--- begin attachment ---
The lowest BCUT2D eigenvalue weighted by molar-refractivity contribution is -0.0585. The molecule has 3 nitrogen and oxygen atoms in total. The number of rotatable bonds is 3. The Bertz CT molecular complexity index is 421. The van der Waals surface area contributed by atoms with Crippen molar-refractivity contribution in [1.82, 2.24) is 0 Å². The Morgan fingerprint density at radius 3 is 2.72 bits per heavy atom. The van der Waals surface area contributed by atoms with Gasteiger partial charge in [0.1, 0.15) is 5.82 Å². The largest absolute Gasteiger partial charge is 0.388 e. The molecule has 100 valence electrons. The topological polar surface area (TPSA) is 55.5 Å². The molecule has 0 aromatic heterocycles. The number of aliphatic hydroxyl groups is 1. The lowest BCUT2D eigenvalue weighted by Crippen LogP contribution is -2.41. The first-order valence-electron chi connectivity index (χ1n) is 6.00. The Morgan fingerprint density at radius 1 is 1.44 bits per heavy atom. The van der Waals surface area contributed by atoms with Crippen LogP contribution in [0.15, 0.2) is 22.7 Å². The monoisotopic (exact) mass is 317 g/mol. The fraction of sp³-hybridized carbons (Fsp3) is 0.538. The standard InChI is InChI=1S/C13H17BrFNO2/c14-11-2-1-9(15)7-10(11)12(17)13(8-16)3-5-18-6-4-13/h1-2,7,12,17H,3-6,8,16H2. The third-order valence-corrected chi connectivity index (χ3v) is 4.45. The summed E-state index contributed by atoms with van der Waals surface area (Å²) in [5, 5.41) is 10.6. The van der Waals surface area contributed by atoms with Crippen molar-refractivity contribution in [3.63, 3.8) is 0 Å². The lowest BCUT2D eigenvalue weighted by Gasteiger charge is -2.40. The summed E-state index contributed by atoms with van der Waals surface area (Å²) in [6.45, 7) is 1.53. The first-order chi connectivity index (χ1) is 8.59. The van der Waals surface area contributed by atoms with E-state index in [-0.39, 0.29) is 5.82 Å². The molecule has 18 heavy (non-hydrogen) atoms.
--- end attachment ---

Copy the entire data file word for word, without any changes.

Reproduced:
The lowest BCUT2D eigenvalue weighted by molar-refractivity contribution is -0.0585. The molecule has 3 nitrogen and oxygen atoms in total. The number of rotatable bonds is 3. The Bertz CT molecular complexity index is 421. The van der Waals surface area contributed by atoms with Crippen molar-refractivity contribution in [1.82, 2.24) is 0 Å². The Morgan fingerprint density at radius 3 is 2.72 bits per heavy atom. The van der Waals surface area contributed by atoms with Gasteiger partial charge in [0.1, 0.15) is 5.82 Å². The largest absolute Gasteiger partial charge is 0.388 e. The molecule has 100 valence electrons. The topological polar surface area (TPSA) is 55.5 Å². The molecule has 0 aromatic heterocycles. The number of aliphatic hydroxyl groups is 1. The lowest BCUT2D eigenvalue weighted by Crippen LogP contribution is -2.41. The first-order valence-electron chi connectivity index (χ1n) is 6.00. The Morgan fingerprint density at radius 1 is 1.44 bits per heavy atom. The van der Waals surface area contributed by atoms with Crippen LogP contribution in [0.15, 0.2) is 22.7 Å². The monoisotopic (exact) mass is 317 g/mol. The fraction of sp³-hybridized carbons (Fsp3) is 0.538. The standard InChI is InChI=1S/C13H17BrFNO2/c14-11-2-1-9(15)7-10(11)12(17)13(8-16)3-5-18-6-4-13/h1-2,7,12,17H,3-6,8,16H2. The third-order valence-corrected chi connectivity index (χ3v) is 4.45. The summed E-state index contributed by atoms with van der Waals surface area (Å²) in [5, 5.41) is 10.6. The van der Waals surface area contributed by atoms with Crippen molar-refractivity contribution in [3.63, 3.8) is 0 Å². The lowest BCUT2D eigenvalue weighted by Gasteiger charge is -2.40. The summed E-state index contributed by atoms with van der Waals surface area (Å²) in [6.45, 7) is 1.53. The first-order chi connectivity index (χ1) is 8.59. The van der Waals surface area contributed by atoms with E-state index in [-0.39, 0.29) is 5.82 Å². The molecule has 18 heavy (non-hydrogen) atoms.